Palm needs money to survive and Dell needs a handset business to compete, so I think Dell should acquire Palm immediately. The union would benefit both companies, as well as investors, the industry and, most of all, users.
After years of wandering in the wilderness, Palm finally did the right thing. It completely restructured the company for innovation, changing executives, engineers, operating systems and even core assumptions about how a mobile phone handset should operate. And finally, it replaced CEO Ed Colligan with former Apple executive Jon Rubinstein, who headed the development of the iPod.
Unfortunately, all this came two years too late. As a result, the company is not likely to survive as an independent company.
I predicted this fate way back in early 2007 (The decline and fall of the Palm empire) when the company was still profitable and the economy wasn't in recession.
In that column, I wrote:
"The tragic story of Palm's fall from greatness is a history of squandered resources and misplaced effort... Palm merges with another company only later to be spun off. The company ignores the founders' direction, only to later acquire their start-up and take up its direction. Palm spins out the software division only later to buy back the rights to it. Palm gives up the Palm trademark only to later buy it back. How many times has Palm distracted, divided and plundered the company with spin-offs, acquisitions and mismanagement?"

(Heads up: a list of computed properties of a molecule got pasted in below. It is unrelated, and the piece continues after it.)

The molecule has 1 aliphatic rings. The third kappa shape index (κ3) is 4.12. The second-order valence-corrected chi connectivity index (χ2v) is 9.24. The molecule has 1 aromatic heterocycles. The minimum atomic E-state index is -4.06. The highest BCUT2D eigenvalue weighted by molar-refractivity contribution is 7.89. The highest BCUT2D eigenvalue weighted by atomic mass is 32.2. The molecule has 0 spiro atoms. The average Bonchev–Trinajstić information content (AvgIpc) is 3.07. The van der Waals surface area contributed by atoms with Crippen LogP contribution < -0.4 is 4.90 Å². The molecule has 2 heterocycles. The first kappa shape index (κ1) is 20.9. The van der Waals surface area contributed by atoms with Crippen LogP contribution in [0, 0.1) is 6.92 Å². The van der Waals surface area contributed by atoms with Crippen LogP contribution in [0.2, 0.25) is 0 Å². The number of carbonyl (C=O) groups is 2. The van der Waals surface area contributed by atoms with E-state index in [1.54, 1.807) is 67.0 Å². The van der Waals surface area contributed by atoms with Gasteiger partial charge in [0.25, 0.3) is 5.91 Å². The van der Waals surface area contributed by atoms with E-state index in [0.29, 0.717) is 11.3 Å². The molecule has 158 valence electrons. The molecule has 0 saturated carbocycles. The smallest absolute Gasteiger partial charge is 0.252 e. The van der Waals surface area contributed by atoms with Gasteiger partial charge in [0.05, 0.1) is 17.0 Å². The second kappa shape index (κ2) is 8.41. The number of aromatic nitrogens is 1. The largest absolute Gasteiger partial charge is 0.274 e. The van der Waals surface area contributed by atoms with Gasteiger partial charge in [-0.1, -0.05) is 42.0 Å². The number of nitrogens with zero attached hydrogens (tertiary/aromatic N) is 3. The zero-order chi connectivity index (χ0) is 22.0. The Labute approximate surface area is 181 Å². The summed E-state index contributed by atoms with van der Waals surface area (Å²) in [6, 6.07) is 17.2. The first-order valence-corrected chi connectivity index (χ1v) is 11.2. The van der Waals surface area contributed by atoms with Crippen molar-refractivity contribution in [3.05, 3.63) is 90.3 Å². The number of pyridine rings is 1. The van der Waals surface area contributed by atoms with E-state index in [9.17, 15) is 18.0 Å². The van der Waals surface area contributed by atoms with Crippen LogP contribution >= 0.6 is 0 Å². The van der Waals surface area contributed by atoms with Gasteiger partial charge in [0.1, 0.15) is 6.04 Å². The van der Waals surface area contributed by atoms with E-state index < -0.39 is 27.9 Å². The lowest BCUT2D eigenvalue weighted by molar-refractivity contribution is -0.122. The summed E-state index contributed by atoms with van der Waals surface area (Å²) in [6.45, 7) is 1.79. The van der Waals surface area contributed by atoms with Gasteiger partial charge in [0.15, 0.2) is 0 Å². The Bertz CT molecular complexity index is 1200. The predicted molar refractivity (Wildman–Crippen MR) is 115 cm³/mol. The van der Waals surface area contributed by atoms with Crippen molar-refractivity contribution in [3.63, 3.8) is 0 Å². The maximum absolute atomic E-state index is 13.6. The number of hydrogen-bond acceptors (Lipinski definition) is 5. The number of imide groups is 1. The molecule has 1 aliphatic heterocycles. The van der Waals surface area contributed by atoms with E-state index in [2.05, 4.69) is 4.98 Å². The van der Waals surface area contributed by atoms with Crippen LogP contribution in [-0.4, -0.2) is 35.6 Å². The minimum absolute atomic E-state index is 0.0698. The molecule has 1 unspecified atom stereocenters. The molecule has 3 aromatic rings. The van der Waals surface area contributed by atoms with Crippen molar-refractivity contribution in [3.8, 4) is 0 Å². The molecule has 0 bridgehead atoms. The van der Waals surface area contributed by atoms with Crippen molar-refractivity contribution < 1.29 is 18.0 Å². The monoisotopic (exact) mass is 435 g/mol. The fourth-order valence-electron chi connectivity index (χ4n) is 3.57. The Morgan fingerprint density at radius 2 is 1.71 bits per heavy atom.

Palm would benefit enormously from Dell's corporate culture, which is competitive, disciplined and, above all, consistent. As part of Dell, Palm could continue its trajectory with the Pre, the now-threatened 'Pixie' project (which is a low-cost candy bar phone that runs Palm's WebOS and could sell for $99 or less) and the WebOS itself, which has enormous potential.
Palm needs the time to cultivate a developer community and ecosystem around the WebOS. It needs power and influence over Asian parts manufacturers and US retail stores. Above all, Palm needs somebody to pay the salaries and electric bill until the new direction can bear fruit.
So what's in it for Dell?
Dell has a serious case of handset envy. Apple, of course, has the iPhone. HP has the iPaq. (No, I'm serious. The iPaq still exists!) Acer acquired E-TEN, and should be shipping an Android mobile phone in November. Lenovo is working on an iPhone-like Android device for the Chinese market. Toshiba makes a range of Windows Mobile handsets.
In fact, Dell is the world's only major PC and laptop manufacturer to not offer a mobile phone of any kind.
Back in January, rumours were flying that Dell would launch a new Android-based handset at Mobile World Congress. In late March, reports surfaced that carriers and others who saw the Dell prototype were disappointed by it.
The last thing Dell needs is another embarrassing fiasco like its pathetic attempt to enter the media-player market. In the wake of the stunning success and dominance of the Apple iPod, Dell came out with a line of me-too, ho-hum music players called Dell Digital Jukebox and DJ Ditty.